Choir of King's College, Cambridge

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    In Paradisum (Requiem Op. 48; 1893 version, ed. John Rutter) - English Chamber Orchestra, Choir of King's College, Cambridge, Stephen Cleobury, Peter Barley
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    Requiem in D Minor, Op. 48: IV. Pie Jesu (Ed. Marc Rigaudière) - Choir of King's College, Cambridge, Tom Pickard, Stephen Cleobury, Orchestra of the Age of Enlightenment
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The Choir of King's College, Cambridge, is Britain's leading university chorus, part of that nation's rich tradition of choral singing.
It was founded in 1441 on the order of King Henry VI for the purpose of providing daily singing of services in the magnificent chapel he had built at King's College. To this day the singing of these services is the purpose of the choir, which also sings on other occasions, with orchestras, on tours, and on recordings. The choir comprises 30 singers. These are 16 choristers (boy singers) and 14 choral scholars. The boys all receive education at the King's College School, a major British boarding school. The choral scholars (and the two additional organ scholars) are undergraduate students in various courses of study at King's College, itself, and, therefore, members of Cambridge University.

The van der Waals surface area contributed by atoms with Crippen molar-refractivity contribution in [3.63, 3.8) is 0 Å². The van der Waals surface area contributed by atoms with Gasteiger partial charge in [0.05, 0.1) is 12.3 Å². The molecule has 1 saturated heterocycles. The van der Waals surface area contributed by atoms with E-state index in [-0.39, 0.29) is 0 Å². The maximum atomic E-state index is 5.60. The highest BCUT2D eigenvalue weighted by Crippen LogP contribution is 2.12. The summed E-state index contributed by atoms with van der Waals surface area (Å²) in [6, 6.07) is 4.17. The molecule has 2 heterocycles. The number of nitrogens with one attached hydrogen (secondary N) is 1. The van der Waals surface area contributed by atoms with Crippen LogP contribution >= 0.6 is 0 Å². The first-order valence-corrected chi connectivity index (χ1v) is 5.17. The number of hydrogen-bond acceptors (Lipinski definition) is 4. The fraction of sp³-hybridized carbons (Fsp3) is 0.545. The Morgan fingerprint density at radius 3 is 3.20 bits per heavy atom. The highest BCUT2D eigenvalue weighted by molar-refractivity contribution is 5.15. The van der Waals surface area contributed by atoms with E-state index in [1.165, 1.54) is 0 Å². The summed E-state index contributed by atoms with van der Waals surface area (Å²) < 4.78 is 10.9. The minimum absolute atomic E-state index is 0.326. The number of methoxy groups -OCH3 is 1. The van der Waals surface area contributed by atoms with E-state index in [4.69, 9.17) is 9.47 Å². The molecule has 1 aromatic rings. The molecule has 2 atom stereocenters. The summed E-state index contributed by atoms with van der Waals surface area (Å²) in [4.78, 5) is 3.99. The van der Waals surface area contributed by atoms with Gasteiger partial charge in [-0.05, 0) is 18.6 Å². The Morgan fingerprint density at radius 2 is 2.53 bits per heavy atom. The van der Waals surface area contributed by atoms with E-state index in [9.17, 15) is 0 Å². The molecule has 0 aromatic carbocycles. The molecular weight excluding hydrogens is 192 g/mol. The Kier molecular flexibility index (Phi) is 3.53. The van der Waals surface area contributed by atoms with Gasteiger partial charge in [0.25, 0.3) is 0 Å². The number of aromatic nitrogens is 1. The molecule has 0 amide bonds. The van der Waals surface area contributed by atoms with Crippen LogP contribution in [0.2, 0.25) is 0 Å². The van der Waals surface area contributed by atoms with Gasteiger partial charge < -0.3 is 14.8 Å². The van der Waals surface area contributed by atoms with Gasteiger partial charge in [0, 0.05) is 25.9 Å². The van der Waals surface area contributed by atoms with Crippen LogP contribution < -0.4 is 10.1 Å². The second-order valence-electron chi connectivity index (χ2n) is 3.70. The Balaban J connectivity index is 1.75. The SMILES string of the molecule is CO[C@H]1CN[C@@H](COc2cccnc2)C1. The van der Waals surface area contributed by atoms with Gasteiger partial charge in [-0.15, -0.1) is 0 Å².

The choir has worldwide fame from its annual worldwide radio and television broadcasts at Christmas of the Festival of Nine Lessons and Carols. It frequently travels to sing in London, often with the leading orchestras of that city. In the 1990s the choir made tours of South Africa, Australia, Japan, Europe, the U.S., and Canada. In 1996 it sang a Christmas concert with the Philharmonia Orchestra at Royal Albert Hall.
It has formed a recording partnership with the Brandenburg Consort, a period-instrument ensemble. This has resulted in CDs of Handel's Messiah and the two Passions of Johann Sebastian Bach. The choir also supports new music, and has recorded albums of music of Górecki, Pärt, Tavener, Penderecki, Stravinsky, Panufnik, and many others, and has commissioned works from Richard Rodney Bennett, Alexander Goehr, Nicholas Maw, John Rutter, Stephen Dodgson, and James Macmillan, and requested American composer Stephen Paulus to contribute a new carol for the 1996 Festival of Nine Lessons and Carols broadcasts. It appears regularly on BBC Radio. One of its projects on that channel was a presentation of Easter Matins according to the 1549 Prayer Book. It's recorded legacy spans the whole of music history, from plainsong to contemporary works. David Willcocks was one of the most famed of the choir's conductors, leading the group from 1957-1973. Stephen Cleobury assumed leadership of the group in 1982.

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